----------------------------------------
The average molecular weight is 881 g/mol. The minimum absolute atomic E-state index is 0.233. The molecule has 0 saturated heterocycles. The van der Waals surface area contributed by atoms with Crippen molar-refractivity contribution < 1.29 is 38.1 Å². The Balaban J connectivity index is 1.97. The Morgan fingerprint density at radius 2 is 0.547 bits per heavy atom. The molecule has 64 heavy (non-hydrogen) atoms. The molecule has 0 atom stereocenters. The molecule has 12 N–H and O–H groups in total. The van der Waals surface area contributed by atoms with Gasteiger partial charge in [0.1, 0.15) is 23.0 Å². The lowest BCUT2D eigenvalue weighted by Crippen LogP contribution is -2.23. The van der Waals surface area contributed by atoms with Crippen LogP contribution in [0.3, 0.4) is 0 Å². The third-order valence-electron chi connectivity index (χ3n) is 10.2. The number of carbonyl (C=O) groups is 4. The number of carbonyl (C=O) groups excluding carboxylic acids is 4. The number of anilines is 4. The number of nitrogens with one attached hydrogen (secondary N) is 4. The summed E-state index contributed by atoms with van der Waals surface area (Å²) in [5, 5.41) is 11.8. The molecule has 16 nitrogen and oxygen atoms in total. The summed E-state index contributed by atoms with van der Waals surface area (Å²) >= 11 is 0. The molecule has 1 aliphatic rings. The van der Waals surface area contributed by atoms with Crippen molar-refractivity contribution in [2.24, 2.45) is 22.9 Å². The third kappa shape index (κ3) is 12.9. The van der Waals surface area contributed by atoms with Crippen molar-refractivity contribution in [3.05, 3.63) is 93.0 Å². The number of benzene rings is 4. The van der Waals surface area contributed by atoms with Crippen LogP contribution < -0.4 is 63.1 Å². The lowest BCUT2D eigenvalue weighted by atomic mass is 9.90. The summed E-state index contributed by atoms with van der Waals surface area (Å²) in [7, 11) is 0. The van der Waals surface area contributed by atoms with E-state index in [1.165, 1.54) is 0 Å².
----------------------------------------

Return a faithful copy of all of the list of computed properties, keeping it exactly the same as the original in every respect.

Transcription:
The average molecular weight is 881 g/mol. The minimum absolute atomic E-state index is 0.233. The molecule has 0 saturated heterocycles. The van der Waals surface area contributed by atoms with Crippen molar-refractivity contribution < 1.29 is 38.1 Å². The Balaban J connectivity index is 1.97. The Morgan fingerprint density at radius 2 is 0.547 bits per heavy atom. The molecule has 64 heavy (non-hydrogen) atoms. The molecule has 0 atom stereocenters. The molecule has 12 N–H and O–H groups in total. The van der Waals surface area contributed by atoms with Gasteiger partial charge in [0.1, 0.15) is 23.0 Å². The lowest BCUT2D eigenvalue weighted by Crippen LogP contribution is -2.23. The van der Waals surface area contributed by atoms with Crippen LogP contribution in [0.3, 0.4) is 0 Å². The third-order valence-electron chi connectivity index (χ3n) is 10.2. The number of carbonyl (C=O) groups is 4. The number of carbonyl (C=O) groups excluding carboxylic acids is 4. The number of anilines is 4. The number of nitrogens with one attached hydrogen (secondary N) is 4. The summed E-state index contributed by atoms with van der Waals surface area (Å²) in [5, 5.41) is 11.8. The molecule has 16 nitrogen and oxygen atoms in total. The summed E-state index contributed by atoms with van der Waals surface area (Å²) >= 11 is 0. The molecule has 1 aliphatic rings. The van der Waals surface area contributed by atoms with Crippen molar-refractivity contribution in [2.24, 2.45) is 22.9 Å². The third kappa shape index (κ3) is 12.9. The van der Waals surface area contributed by atoms with Crippen molar-refractivity contribution in [3.05, 3.63) is 93.0 Å². The number of benzene rings is 4. The van der Waals surface area contributed by atoms with Crippen LogP contribution < -0.4 is 63.1 Å². The lowest BCUT2D eigenvalue weighted by atomic mass is 9.90. The summed E-state index contributed by atoms with van der Waals surface area (Å²) in [7, 11) is 0. The van der Waals surface area contributed by atoms with E-state index in [1.165, 1.54) is 0 Å².